15:23 GMT +327 September 2016
Live
World

Russian Accused in Massive Hacking Scheme Pleads Not Guilty

World
Get short URL
02200

A Russian man who faces decades in prison for allegedly participating in the largest hacking scheme ever prosecuted in the United States has pleaded not guilty in federal court in New Jersey, US media reported.

WASHINGTON, August 13 (RIA Novosti) – A Russian man who faces decades in prison for allegedly participating in the largest hacking scheme ever prosecuted in the United States has pleaded not guilty in federal court in New Jersey, US media reported.

Dmitry Smilianets, 29, entered the plea Monday in the US District Court for the District of New Jersey following charges on 11 counts of conspiracy, wire fraud and unauthorized access to a computer, the NorthJersey.com news website reported.

NorthJersey.com, Reuters and other media quoted Smilianets’ attorney, Bruce Provda, as saying his client intended to fight the charges and referring to a “procedural problem” and unspecified legal irregularities with his arrest last year in the Netherlands.

Smilianets and four others are accused of conspiring in a worldwide scheme that targeted major corporate networks.

They allegedly stole more than 160 million credit card numbers and caused more than $300 million dollars in losses, according to a July 25 statement issued by the office of Paul Fishman, the US attorney for the district of New Jersey.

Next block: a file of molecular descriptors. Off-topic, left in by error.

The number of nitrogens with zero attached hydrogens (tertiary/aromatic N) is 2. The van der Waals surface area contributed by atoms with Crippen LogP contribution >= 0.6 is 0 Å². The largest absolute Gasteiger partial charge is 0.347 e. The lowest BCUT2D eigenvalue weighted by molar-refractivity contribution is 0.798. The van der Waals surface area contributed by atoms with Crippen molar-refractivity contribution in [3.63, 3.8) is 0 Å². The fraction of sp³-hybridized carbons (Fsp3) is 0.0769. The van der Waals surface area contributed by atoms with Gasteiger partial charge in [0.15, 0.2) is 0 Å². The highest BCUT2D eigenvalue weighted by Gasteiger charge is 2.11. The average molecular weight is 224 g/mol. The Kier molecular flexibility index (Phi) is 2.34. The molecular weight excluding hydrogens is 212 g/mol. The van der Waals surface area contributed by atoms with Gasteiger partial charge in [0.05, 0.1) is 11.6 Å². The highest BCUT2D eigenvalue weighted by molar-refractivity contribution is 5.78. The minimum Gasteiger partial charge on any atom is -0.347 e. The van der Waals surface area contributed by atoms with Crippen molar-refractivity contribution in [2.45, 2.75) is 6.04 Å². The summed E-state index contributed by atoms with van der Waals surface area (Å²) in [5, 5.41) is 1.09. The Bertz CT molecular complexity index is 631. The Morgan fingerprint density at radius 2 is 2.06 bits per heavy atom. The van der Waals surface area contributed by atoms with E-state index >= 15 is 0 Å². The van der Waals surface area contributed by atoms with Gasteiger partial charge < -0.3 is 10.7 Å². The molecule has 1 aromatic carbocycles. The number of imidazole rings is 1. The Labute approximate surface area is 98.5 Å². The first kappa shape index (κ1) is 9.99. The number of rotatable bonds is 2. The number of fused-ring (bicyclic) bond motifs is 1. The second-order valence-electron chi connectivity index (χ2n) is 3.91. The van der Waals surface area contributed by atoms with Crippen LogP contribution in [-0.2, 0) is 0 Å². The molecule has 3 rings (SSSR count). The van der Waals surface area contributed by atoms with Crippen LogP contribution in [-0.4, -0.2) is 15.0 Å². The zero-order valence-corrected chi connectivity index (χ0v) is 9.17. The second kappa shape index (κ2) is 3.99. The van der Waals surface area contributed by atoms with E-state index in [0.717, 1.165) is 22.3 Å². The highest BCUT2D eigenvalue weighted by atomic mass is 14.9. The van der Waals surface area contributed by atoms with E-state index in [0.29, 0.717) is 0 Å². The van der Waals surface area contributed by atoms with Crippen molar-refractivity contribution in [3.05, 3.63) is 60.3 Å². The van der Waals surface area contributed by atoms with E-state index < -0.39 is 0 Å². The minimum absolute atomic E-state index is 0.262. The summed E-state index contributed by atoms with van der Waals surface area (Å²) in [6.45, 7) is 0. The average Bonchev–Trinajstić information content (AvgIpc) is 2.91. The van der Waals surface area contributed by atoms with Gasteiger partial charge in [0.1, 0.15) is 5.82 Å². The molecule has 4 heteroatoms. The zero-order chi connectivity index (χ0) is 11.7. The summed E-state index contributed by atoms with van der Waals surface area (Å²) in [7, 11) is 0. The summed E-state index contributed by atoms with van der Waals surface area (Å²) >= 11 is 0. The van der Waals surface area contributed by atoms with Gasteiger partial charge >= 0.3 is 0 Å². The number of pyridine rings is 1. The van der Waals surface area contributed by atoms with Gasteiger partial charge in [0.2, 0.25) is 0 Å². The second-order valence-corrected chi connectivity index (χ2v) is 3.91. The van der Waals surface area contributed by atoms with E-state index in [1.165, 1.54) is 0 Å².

Companies that were targeted by the group include NASDAQ, 7-Eleven, Carrefour, JCP, Dow Jones, Euronet, Visa Jordan, Global Payment, Diners Singapore and a number of others, according to prosecutors.

Smilianets was arrested in the Netherlands on June 28, 2012, along with co-accused Vladimir Drinkman. While Smilianets was extradited to the US in September, Drinkman remains in the Netherlands fighting extradition. The three other accused cyber criminals remain at large.

If convicted, Smilianets faces a maximum of 30 years for conspiracy to commit wire fraud, 30 more years for wire fraud and five years for each charge of gaining unauthorized access to computers and conspiracy to gain access, Reuters said.

 

Tags:
credit cards, hacking
Community standardsDiscussion
Comment via FacebookComment via Sputnik
  • Сomment
Top stories